Born in New Jersey in 1895, Wilson attended Princeton University, where he established a lasting friendship with F. Scott Fitzgerald, author of The Great Gatsby (1925) After his graduation in 1916, Wilson served in a hospital unit and later in the intelligence corps in World War I. On his return to the States, he began a lifelong career as an editor (for Vanity Fair and The New Republic), book reviewer (for The New Yorker and The New York Review of Books), novelist, poet, playwright, and independent scholar. Wilson died in 1972.
The “foremost American literary journalist of the twentieth century,” Wilson “turned to biography, psychology, economics, politics, and history at roughly the same moment when John Crowe Ransom, Cleanth Brooks, and the other New Critics were calling for an ‘intrinsic’ literary criticism based on close reading.” (Leitch et al, 1241)
Marxism and Literature
Published in 1938, two years before he published To the Finland Station, his study of the origins of socialism, “Marxism and Literature” celebrates Marxism’s ability to “throw a great deal of light on the origins and social significance of works of art,” but attacks the belief then advocated by “that good literature can be made from ideological formulas.” (1248, 1242)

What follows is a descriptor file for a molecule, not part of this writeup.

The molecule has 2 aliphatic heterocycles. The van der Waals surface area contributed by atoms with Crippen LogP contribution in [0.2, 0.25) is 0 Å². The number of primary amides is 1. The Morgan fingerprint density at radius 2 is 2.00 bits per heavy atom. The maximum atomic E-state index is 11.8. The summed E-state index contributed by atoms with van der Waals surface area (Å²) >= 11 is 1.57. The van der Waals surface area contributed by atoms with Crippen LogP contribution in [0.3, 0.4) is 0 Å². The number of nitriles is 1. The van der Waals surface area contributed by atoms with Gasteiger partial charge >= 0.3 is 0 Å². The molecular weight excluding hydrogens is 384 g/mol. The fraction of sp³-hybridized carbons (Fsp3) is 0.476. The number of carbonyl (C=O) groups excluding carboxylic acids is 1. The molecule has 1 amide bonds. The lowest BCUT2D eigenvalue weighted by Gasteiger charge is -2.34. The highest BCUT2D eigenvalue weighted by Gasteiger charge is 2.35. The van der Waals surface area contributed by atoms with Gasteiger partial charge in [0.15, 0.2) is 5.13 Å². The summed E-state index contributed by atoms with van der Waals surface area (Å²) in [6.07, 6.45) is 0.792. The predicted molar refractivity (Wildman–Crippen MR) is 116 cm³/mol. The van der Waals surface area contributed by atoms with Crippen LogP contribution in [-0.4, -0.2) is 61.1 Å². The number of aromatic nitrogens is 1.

“… Marxism by itself can tell us nothing whatever about the goodness or badness of a work of art. A man may be an excellent Marxist, but if he lacks imagination and taste he will be unable to make the choice between a good and an inferior book both of which are ideologically unacceptable.” (1248)
“… it is usually true in works of the highest order that the purport is not a simple message, but a complex vision of things, which itself is not explicit but implicit; and the reader who does not grasp them artistically, but is merely looking for simple social morals, is certain to be hopelessly confused. Especially will he be confused if the author does draw an explicit moral which is the opposite of or has nothing to do with his real purport.” (1248-1249)
“The Leftist critic with no literary competence is always trying measure works of literature by tests which have no validity in that field. And one of his favorite occupations is giving specific directions and working out diagrams for the construction of ideal Marxist books. Such formulas are of course perfectly futile. The rules observed in any given school of art become apparent not before, but after, the actual works of art have been produced.” (1250)
“The truth is that there is short-range and long-range literature. Long-range literature attempts to sum up wide areas and long periods of human experience, or to extract from them general laws; short-range literature preaches and pamphleteers with the view to an immediate effect. A good deal of the recent confusion of our writers in the Leftist camp has been due to their not understanding, or being unable to make up their minds, whether they are aiming at long-range or short-range writing.” (1252)
SUBMITTED BY: Steve Benton
Leitch, Vincent B, et al ed. Norton Anthology of Theory and Criticism. New York: Norton, 2001.